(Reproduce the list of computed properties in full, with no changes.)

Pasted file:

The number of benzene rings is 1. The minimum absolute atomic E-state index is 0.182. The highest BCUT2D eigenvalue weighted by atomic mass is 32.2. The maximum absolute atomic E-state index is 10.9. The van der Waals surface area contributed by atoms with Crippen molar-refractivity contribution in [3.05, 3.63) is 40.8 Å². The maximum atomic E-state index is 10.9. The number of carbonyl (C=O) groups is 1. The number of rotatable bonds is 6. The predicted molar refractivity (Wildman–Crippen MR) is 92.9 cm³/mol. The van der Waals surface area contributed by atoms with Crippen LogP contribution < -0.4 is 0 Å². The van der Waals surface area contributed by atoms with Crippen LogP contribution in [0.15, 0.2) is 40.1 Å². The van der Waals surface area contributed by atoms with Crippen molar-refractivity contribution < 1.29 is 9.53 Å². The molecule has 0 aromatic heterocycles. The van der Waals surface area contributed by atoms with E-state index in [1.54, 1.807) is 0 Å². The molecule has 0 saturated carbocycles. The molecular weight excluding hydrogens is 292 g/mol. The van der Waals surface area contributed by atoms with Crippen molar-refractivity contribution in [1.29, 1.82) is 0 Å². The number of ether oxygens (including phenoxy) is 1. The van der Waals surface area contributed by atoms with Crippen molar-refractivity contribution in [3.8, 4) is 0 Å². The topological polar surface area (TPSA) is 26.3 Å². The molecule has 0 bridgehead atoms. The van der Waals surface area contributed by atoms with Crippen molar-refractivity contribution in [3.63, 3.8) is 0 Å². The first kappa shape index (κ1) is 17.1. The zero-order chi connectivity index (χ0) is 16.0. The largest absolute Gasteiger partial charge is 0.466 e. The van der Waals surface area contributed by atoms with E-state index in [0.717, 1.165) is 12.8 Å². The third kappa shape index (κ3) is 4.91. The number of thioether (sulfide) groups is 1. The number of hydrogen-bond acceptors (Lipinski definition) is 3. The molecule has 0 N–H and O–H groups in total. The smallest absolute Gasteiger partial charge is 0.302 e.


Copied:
The number of benzene rings is 1. The minimum absolute atomic E-state index is 0.182. The highest BCUT2D eigenvalue weighted by atomic mass is 32.2. The maximum absolute atomic E-state index is 10.9. The van der Waals surface area contributed by atoms with Crippen molar-refractivity contribution in [3.05, 3.63) is 40.8 Å². The maximum atomic E-state index is 10.9. The number of carbonyl (C=O) groups is 1. The number of rotatable bonds is 6. The predicted molar refractivity (Wildman–Crippen MR) is 92.9 cm³/mol. The van der Waals surface area contributed by atoms with Crippen LogP contribution < -0.4 is 0 Å². The van der Waals surface area contributed by atoms with Crippen LogP contribution in [0.15, 0.2) is 40.1 Å². The van der Waals surface area contributed by atoms with Crippen molar-refractivity contribution < 1.29 is 9.53 Å². The molecule has 0 aromatic heterocycles. The van der Waals surface area contributed by atoms with E-state index in [1.54, 1.807) is 0 Å². The molecule has 0 saturated carbocycles. The molecular weight excluding hydrogens is 292 g/mol. The van der Waals surface area contributed by atoms with Crippen molar-refractivity contribution in [1.29, 1.82) is 0 Å². The number of ether oxygens (including phenoxy) is 1. The van der Waals surface area contributed by atoms with Crippen molar-refractivity contribution in [3.8, 4) is 0 Å². The topological polar surface area (TPSA) is 26.3 Å². The molecule has 0 bridgehead atoms. The van der Waals surface area contributed by atoms with Crippen molar-refractivity contribution in [3.63, 3.8) is 0 Å². The first kappa shape index (κ1) is 17.1. The zero-order chi connectivity index (χ0) is 16.0. The largest absolute Gasteiger partial charge is 0.466 e. The van der Waals surface area contributed by atoms with E-state index in [0.717, 1.165) is 12.8 Å². The third kappa shape index (κ3) is 4.91. The number of thioether (sulfide) groups is 1. The number of hydrogen-bond acceptors (Lipinski definition) is 3. The molecule has 0 N–H and O–H groups in total. The smallest absolute Gasteiger partial charge is 0.302 e.